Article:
As part of the broader All Children-All Families initiative, the curriculum is intended to provide expert LGBTQ competency support that can be customized based on the needs of the organization. The curriculum includes 1) An Introduction to LGBTQ Competency for Child Welfare Professionals, 2) Best Practices for Serving LGBTQ Families, and 3) Best Practices for Serving LGBTQ Youth in Foster Care. The training is supported through a fee-for-service with an average cost approximately $1,500 per trainer per day.
Human Rights Campaign
This booklet was developed to provide information about the care and support of lesbian, gay, bisexual, transgender and questioning children and youth. Unfortunately, we know LGBTQ youth are disproportionately represented in the child welfare system and often face discrimination and mistreatment in out-of-home care. This guide includes information on terminology and several basic, but key, tips on how to best support and care for LGBTQ children and youth.
Human Rights Campaign (n.d)
Through this series, Fight for Our
Girls, the Center for the Study of
Social Policy’s Alliance for Racial
Equity in Child Welfare seeks to radically shift the narrative surrounding girls of color and status offenses from a focus on delinquency and misbehavior to structural discrimination, trauma and youth well-being. This is an introduction to a series of briefs that will promote programs, policies and initiatives aimed at developing a trauma-informed approach to addressing status offenses and supporting the ability of girls of color to thrive.
The purpose of this study was to estimate the population of sexual minority or LGB (lesbian, gay and bisexual) children and youth involved with the child welfare system, and to compare their health, mental health, placement and permanency outcomes to those of non-LGB youth. Data were drawn from the Second National Survey of Child and Adolescent Well-Being (NSCAW-II), a nationally representative sample of children who were referred to child welfare due to a report of abuse or neglect over a fifteen month period. Results indicate that approximately 15.5% of all system involved youth identified as lesbian, gay or bisexual, and that lesbian and bisexual females, and LGB youth of color are both overrepresented within child welfare systems. Although no substantive difference in risk factors, permanency and placement were found between LGB and Non-LGB youth, LGB youth were significantly more likely to meet the criteria for adverse mental health outcomes. Implications for child welfare practice and policy are presented, along with recommendations for future research in this area.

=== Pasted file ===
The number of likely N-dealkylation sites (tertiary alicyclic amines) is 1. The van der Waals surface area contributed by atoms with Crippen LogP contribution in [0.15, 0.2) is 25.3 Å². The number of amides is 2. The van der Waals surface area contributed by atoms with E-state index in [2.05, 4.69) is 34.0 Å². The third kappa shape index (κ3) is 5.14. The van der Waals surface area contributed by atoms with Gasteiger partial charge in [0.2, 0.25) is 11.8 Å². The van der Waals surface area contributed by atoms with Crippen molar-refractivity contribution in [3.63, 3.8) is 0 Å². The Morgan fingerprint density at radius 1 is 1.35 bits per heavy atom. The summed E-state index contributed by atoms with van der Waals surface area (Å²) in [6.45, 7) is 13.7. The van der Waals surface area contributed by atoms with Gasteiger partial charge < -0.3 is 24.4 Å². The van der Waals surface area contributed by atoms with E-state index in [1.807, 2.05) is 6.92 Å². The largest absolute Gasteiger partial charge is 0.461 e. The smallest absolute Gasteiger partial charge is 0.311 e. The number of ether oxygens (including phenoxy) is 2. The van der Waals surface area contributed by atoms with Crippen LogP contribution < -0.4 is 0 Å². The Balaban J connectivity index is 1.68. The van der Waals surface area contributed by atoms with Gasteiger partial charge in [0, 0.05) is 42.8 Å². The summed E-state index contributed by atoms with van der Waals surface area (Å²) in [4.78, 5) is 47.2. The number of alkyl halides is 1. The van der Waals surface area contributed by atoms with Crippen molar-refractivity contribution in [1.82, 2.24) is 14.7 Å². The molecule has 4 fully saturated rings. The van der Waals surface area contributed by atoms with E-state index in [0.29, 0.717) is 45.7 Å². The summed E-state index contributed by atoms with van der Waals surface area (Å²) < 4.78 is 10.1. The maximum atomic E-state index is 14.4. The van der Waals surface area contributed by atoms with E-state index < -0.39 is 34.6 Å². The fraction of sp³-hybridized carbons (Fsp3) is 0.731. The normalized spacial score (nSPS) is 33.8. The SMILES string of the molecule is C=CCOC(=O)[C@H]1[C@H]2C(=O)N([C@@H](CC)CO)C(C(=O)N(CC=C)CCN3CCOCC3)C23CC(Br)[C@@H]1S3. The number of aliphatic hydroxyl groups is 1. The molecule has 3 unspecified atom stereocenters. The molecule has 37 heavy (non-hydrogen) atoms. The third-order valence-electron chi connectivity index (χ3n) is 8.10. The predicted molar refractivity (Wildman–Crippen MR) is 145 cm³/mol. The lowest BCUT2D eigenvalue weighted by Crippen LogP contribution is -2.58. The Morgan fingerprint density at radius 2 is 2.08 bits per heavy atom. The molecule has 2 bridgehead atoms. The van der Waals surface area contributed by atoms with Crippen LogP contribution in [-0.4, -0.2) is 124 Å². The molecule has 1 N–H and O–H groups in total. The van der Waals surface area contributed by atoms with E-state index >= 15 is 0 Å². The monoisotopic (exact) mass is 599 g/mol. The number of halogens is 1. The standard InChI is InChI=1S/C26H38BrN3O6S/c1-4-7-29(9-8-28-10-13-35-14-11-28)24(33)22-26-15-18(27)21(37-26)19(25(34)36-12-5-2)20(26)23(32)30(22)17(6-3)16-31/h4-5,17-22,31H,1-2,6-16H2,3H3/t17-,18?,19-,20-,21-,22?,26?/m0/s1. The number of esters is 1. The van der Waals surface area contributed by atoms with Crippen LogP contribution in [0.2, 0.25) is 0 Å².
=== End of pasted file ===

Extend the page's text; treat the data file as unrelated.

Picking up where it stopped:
This resource reviews the disproportionate representation of LGBT young people of color who are engaged in the child welfare system. This resource reviews outcomes and protective factors.
Center for the Study of Social Policy (2016)
The Promising Practices guide is the cornerstone of All Children-All Families as it outlines key benchmarks of LGBT cultural competency and providers a framework for agency affirmation of LGBT prospective parents.
Human Rights Campaign (2012)
This new report offers the first comprehensive analysis of the troubling lack of explicit laws and policies in most states to protect transgender, gender-expansive and gender non-conforming (TGNC) youth in the child welfare, juvenile justice, and runaway and homeless youth systems (“out-of-home care systems”). The report is co-authored by Lambda Legal, Children’s Rights and the Center for the Study of Social Policy.
Lambda Legal, Children’s Rights and the Center for the Study of Social Policy.
This tip sheet focuses on the culturally and linguistically competencies related to Two-Spirit and Native American youth in foster care.
National Child Welfare Resource Center for Tribes & National Resource Center for Permanency and Family Connections
This fact sheet is intended to assist and support Native youth who may be Two-Spirit and/or LGBTQ (lesbian/ gay/ bisexual/ transgender/ questioning). Native youth in child welfare placements can experience many challenges, including feelings of abandonment, guilt, shame, disconnection from extended family, and many feelings related to unresolved grief and loss due to multi-generational historical traumas.
The goal of this document is to strengthen families in achieving wellness and stability by assisting youth in feeling connected to resources and communities. It is also meant to support healthy identity, healthy development, reduce the risks of suicide and substance abuse, and strengthen ICWA (Indian Child Welfare Act) compliance.
This tip sheet discuss talking to and working with LGBT-headed families.
National Resource Center for the Permanency and Family Connections (2012)